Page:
Or just zoomed through this stuff at high speed and then spent *more* time on the juicy parts of the story - exploring the differences in age in a relationship with the woman he loves, Daisy. The film seems to spend more time on the dull parts and then switch POVs to Daisy so that we don’t have to see the effects of aging on Benjamin when he gets to be old (but looks like a 20 year old Brad Pitt). Once Benjamin’s child is born, the film keeps jumping *decades* in the story... after showing us minute-by-minute what happens when Benjamin is living in the old folks home and on that WW2 adventure. The story robs us of the scenes that really have to do with aging - and that undercuts the theme. Most of the almost three hours ends up about Benjamin as a young man.

BUTTON ends up being an enjoyable movie while it’s on the screen, but there’s nothing that really sticks with you. It ends up a popcorn flick for critics and people who like “serious movies”. I liked it, and Pitt and Blanchett give great performances and the whole film is amazing and interesting... but an hour later you’re hungry again.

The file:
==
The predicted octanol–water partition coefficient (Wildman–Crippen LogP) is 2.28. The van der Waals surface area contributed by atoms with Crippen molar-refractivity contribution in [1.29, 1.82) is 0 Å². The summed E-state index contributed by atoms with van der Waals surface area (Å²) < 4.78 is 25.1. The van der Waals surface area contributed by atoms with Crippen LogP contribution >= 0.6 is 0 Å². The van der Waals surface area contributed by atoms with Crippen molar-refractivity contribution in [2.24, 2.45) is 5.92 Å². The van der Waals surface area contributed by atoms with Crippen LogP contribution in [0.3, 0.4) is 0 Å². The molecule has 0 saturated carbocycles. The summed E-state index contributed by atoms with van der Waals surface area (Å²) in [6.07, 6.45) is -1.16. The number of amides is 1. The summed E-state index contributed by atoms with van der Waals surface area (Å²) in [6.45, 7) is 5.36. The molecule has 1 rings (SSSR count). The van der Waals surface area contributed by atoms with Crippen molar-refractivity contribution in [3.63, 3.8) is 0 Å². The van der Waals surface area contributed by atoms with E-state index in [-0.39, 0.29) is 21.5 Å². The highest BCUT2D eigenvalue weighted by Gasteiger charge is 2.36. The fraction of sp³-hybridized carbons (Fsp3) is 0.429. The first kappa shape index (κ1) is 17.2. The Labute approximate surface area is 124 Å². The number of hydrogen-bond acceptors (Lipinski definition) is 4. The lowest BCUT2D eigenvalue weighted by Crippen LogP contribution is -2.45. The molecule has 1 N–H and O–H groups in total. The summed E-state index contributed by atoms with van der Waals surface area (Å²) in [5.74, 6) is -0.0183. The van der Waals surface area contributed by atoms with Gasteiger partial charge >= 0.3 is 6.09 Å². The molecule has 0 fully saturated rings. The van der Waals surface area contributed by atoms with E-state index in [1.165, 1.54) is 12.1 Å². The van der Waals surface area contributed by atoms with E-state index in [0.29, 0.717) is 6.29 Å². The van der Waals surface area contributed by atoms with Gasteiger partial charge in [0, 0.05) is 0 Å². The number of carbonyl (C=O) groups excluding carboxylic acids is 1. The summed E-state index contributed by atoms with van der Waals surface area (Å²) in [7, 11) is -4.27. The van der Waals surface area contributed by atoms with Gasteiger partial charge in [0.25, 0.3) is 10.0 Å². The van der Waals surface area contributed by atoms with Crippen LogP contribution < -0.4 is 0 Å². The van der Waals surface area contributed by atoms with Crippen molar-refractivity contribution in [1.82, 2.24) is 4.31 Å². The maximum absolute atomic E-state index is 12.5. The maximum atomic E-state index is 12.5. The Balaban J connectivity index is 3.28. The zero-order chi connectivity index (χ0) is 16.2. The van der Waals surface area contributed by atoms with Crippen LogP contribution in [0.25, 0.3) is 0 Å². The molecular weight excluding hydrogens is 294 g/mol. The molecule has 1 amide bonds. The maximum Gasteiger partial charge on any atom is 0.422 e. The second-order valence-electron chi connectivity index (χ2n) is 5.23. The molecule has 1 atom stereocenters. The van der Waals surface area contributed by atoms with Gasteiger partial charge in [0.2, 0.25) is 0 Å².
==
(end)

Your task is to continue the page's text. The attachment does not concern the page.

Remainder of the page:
- Bill


alain dominic said...

Happy New Year Bill,
Have visited your website many times, thanks for the great advice. I also keep running into your articles/comments on Wordplay & just stumbled across you here! I just started a blog here myself, dedicated to detailing my strategies and tracking my progress in becoming a working screenwriter. Only a couple posts so far, but if you're curious, go to Otherwise, thanks again, keep writing and keep doling out those golden nuggets of advice for those of us as yet unsold/produced!
All the best for 2009,
Alain Dominic

ObiDonWan said...

I have to say something about the latest PIRATES OF THE C... movie. All the dialogue scenes, the plot-carrying ones, not the funny stuff, don't add up logically to me. It's like the characters are talking about one thing and then suddenly cut to another and I'm left struggling to follow.
Anyone else have similar reactions or can explain how I got so confused as to misunderstand?